In part 2 of our exploration of the dark histories associated with some of the biggest brands in the world, we shift our attention from fashion, and hone in on the automobile industry.
Picking up where we left off, we explore the dark history behind the world's biggest automobile manufacturers. For the fashion world's ugly history, head here.
At its very core, a company must determine what “their price of doing business” is. For some, it means sacrificing profit margins in order to ensure that their products are produced ethically in terms of the utilization of human resources as well as recognizing and evaluating environmental concerns, while others are willing to take a more cutthroat approach to maximize and squeeze every penny out of a product. In the automotive world, most brands are trying to sell consumers on storied histories - whether that be a top-of-the-line car, or something more price-conscious but which still aims for being regal.
Much like in the fashion world, many of the car companies with questionable pasts are linked to World War II. While most would argue that a European brand needed to be complicit with Germany's wishes during the conflict, there's no denying that many of their contemporary successes stem from a tragic, pre- and postwar period. But war time survival isn't the only dirty little secret being swept under the floor mats.
According to the Bloomberg Billionaires Index, the children and great grandchildren of Herbert and Harald Quandt share a fortune worth at least $6 billion - royalties from their overwhelming majority shares that they own in BMW - which they received when Harald acquired them after 1947 when he was a prisoner of war of the Allied forces in the Libyan port city of Benghazi. These heirs and billionaires are the step-grandchildren of Nazi propaganda minister Joseph Goebbels who was the chief architect of the "Final Solution" - representing right of the hundred currently richest Germans.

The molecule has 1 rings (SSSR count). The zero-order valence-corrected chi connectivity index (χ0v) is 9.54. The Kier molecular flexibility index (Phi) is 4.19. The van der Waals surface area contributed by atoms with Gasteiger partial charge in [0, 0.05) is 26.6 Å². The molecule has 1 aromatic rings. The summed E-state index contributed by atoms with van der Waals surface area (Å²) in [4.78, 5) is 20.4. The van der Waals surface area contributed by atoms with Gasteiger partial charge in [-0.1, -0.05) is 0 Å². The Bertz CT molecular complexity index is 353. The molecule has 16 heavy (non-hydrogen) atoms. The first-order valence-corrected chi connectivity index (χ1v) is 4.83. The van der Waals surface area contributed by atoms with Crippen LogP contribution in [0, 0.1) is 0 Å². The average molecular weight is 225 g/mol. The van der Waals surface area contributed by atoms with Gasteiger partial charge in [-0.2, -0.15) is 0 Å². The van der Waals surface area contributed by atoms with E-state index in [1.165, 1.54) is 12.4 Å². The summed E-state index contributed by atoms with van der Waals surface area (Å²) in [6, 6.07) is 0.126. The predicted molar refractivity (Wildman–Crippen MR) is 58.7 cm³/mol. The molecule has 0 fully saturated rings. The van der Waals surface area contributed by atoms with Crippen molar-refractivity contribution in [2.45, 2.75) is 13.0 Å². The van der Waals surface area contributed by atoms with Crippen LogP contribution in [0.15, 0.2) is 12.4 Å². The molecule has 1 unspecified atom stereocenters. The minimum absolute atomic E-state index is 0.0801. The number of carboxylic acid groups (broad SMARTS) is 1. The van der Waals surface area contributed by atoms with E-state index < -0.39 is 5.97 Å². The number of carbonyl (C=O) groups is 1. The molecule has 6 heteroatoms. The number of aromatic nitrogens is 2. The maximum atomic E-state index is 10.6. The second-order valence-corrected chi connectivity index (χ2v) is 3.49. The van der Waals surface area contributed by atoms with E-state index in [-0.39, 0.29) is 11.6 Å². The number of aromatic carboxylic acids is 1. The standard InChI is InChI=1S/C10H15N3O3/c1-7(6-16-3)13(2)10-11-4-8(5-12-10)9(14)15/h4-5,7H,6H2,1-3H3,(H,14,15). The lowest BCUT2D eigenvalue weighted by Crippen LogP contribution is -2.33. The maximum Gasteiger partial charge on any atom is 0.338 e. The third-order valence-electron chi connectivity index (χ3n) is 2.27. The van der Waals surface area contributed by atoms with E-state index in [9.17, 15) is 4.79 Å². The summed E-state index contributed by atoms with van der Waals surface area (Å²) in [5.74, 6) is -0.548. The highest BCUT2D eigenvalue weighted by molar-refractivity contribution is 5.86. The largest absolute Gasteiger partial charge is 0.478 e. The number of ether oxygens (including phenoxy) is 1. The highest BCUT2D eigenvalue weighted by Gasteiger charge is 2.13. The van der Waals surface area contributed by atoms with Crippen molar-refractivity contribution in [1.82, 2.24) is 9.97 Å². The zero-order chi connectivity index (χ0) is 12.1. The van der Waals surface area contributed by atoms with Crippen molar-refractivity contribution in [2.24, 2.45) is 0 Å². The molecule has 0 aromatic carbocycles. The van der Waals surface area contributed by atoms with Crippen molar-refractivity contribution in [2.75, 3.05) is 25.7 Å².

Patriarch Günther Quandt was an early member of the Nazi party - having joined the movement in 1933. In 1937 Hitler gave him the title of a Wehrwirtschaftsführer (Leader of the Armament Economy), like other industrialists whose businesses supplied ammunition, rifles, artillery and batteries. Not only was Quandt helping Hitler, but he was using 50,000 people as slave labor.
Bonn historian, Joachim Scholtyseck, said of the Quandt family, "The Quandts were linked inseparably with the crimes of the Nazis. The family patriarch was part of the regime."
On May 28, 1937, the government of Germany - who was already under the control of Hitler's National Socialist Party - formed a new state-owned automobile company which at the time was known as Gesellschaft zur Vorbereitung des Deutschen Volkswagens mbH. Later that year, it was renamed simply Volkswagenwerk, or “The People’s Car Company.”
Calling on the expertise of Austrian automotive engineer Ferdinand Porsche, the aim was to produce a vehicle for under 1,000 Reich marks (about $140 at the time) - which could not only be speedy but also made in mass quantities. The price also represented 31 weeks’ pay for the average German worker in 1936, making it cheaper than the £100 Fords being made in England.
At a rally in 1938, Hitler proclaimed, "It is for the broad masses that this car has been built. Its purpose is to answer their transportation needs, and it is intended to give them joy.” Hitler's dream car and vision for the future was the early seed for the VW Beetle. According to the BBC, "There was little joy, though, in rival engineering camps. The Czech car company, Tatra, claimed that Porsche had infringed several design patents, notably those by Hans Ledwinka, an Austrian engineer much admired by Hitler. Tatra took legal action, but Hitler invaded Austria, seized its factory and banned Ledwinka’s VW-like prototypes from public show."
The first VW Beetles were produced on a small scale in 1941. By 1945, all production was halted because of heavy damage to the factory by Allied air raids.